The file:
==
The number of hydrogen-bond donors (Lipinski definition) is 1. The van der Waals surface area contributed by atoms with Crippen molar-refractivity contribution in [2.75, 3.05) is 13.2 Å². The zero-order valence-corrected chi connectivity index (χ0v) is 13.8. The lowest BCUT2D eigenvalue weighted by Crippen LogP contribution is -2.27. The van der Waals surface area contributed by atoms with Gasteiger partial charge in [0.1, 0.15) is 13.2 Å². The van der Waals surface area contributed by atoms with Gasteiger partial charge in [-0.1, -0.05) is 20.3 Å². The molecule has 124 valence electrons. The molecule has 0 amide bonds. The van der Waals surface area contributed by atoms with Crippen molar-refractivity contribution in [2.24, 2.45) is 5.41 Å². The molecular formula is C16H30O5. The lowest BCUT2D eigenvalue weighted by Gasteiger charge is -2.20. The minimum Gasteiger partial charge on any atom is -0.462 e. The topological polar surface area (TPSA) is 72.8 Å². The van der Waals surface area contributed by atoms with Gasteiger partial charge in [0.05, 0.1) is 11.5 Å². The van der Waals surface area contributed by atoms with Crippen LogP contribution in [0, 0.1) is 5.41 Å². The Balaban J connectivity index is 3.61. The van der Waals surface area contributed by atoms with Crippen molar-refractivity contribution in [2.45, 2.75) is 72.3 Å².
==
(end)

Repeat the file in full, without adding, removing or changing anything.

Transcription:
The number of hydrogen-bond donors (Lipinski definition) is 1. The van der Waals surface area contributed by atoms with Crippen molar-refractivity contribution in [2.75, 3.05) is 13.2 Å². The zero-order valence-corrected chi connectivity index (χ0v) is 13.8. The lowest BCUT2D eigenvalue weighted by Crippen LogP contribution is -2.27. The van der Waals surface area contributed by atoms with Gasteiger partial charge in [0.1, 0.15) is 13.2 Å². The van der Waals surface area contributed by atoms with Gasteiger partial charge in [-0.1, -0.05) is 20.3 Å². The molecule has 124 valence electrons. The molecule has 0 amide bonds. The van der Waals surface area contributed by atoms with Crippen molar-refractivity contribution in [2.24, 2.45) is 5.41 Å². The molecular formula is C16H30O5. The lowest BCUT2D eigenvalue weighted by Gasteiger charge is -2.20. The minimum Gasteiger partial charge on any atom is -0.462 e. The topological polar surface area (TPSA) is 72.8 Å². The van der Waals surface area contributed by atoms with Gasteiger partial charge in [0.05, 0.1) is 11.5 Å². The van der Waals surface area contributed by atoms with Crippen LogP contribution in [0, 0.1) is 5.41 Å². The Balaban J connectivity index is 3.61. The van der Waals surface area contributed by atoms with Crippen molar-refractivity contribution in [2.45, 2.75) is 72.3 Å².